In its September 30 notification to the MRC, Laos gave an interpretation that the Sahong channel did not qualify as a mainstream dam because somehow it had changed from being a “main stream” into a “tributary” during the course of 2013.
In this way, the dam company and the government would escape serious scrutiny by the affected downstream countries and public fora where opposition voices could be heard would not take place.
This is shaping up to be a major test-case for the Mekong River Commission to live up its mandate to promote sustainable development and at the same time garner peaceful international cooperation in the management of water resources. This depends on the Mekong’s survival as a healthy river rich in biodiversity, with a wealth of inland fisheries supporting 60 million people.
The Xayaburi dam now under construction further upstream in Laos was subject to a six-month prior consultation process organized by the MRC as required under the 1995 Mekong Treaty.
The Don Sahong dam announcement has prompted a strong response from Cambodia’s Sin Niny, the Cambodian deputy chairman of their National Mekong Committee.
The Lao government’s construction plans must be suspended, he wrote to the Lao authorities, and neighboring countries – Cambodia, Thailand and Vietnam – must be given the opportunity to review the environmental impacts.
Laos has surprised almost everyone with its unilateral assessment that has reclassified Don Sahong as a dam that is not “mainstream”.
The MRC secretariat and its technical experts since a 2007 study have always referred to this project as “mainstream”. Hans Guttman, the chief executive of the MRC, told Asia Times Online that “the Don Sahong is a mainstream dam in the view of the MRC Secretariat as the dam is located on the main stream and since its inflow comes not from a tributary, but rather through the main stream.”
Guttman now says his secretariat has “no authority” over the MRC Council – on which sit the environment and water ministers of Cambodia, Laos, Thailand and Vietnam – and appears to be bending over not to upset the Lao government. He stressed that “the MRC is not a regulatory body.”
There is growing concern over the MRC Secretariat’s passive response to apparent violations of the 1995 Mekong Treaty, which Cambodia has previously highlighted over the Xayaburi dam, and now again with the second dam.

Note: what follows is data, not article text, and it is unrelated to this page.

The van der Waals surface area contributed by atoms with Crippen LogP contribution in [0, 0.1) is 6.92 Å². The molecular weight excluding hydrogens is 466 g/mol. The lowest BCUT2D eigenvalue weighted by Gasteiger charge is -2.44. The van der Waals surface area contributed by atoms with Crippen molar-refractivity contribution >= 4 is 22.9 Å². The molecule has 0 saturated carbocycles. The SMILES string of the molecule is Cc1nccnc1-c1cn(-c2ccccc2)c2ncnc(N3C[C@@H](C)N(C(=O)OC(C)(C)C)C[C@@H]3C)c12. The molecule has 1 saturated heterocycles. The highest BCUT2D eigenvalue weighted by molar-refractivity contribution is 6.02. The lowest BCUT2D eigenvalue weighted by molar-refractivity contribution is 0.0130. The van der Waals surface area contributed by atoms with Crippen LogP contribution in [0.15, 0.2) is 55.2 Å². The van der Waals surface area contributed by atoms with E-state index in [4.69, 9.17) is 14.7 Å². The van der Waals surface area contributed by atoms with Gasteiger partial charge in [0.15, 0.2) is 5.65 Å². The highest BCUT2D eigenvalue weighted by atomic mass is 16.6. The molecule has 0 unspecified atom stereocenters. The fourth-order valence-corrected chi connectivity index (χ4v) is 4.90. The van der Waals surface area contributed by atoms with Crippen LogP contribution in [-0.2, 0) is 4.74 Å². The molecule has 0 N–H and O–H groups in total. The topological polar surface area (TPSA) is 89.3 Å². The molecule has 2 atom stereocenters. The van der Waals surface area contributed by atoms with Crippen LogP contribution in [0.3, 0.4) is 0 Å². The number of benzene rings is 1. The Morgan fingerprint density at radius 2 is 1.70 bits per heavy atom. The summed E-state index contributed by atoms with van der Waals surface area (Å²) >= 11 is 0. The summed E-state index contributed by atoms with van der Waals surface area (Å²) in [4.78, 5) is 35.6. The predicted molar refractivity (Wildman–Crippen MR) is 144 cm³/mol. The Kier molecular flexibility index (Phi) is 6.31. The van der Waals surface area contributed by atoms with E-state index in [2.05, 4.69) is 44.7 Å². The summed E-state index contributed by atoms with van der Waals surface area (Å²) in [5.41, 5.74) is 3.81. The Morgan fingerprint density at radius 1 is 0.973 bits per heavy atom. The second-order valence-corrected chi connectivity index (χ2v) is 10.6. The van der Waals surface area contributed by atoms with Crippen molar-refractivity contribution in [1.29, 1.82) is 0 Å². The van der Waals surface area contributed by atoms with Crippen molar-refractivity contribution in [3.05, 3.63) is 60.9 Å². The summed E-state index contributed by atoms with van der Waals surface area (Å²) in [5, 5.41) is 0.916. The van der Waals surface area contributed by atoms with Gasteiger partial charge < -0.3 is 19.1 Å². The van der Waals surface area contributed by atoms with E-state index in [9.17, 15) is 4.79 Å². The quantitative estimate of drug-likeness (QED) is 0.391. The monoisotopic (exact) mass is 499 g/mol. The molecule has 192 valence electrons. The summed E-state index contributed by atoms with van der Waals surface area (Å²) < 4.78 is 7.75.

Phil Hirsch, director of the Mekong Resource Centre at the University of New South Wales in Sydney, told Asia Times Online: “It is disingenuous for the MRC leadership to say now that it has no authority to describe the dam as mainstream. By doing so, the MRC is failing in its obligations to facilitate good governance of the Mekong using all the publicly funded science at its disposal.”
Ten major international donors to the MRC, including Japan, the United States and the European Union, have also requested the Lao government to submit the dam to prior consultation. This would appear to give Guttman the kind of mandate he needs to persuade the Lao government to accept the need for a detailed riparian review.
The scientists are saying that the Mekong, with its wide biodiversity comprising almost 1,000 fish species, is being put at risk for a small dam with installed capacity that could not even maintain three shopping malls in Bangkok.
Fisheries expert Terry Warren questions that given the such small benefits in energy creation and the huge “potential of the dam to ruin an extremely important SE Asian fishery and the livelihoods of thousands, why risk it?”
Tom Fawthrop is the director of a TV documentary on damming the Mekong Where Have All The Fish Gone (Eureka Films 2013) and can be contacted as EurekaFilmsdocos@gmail.com. He has covered the Mekong region since 1979 for media published in Australia, Hong Kong and the UK.
This article originally appeared in Asia Times online.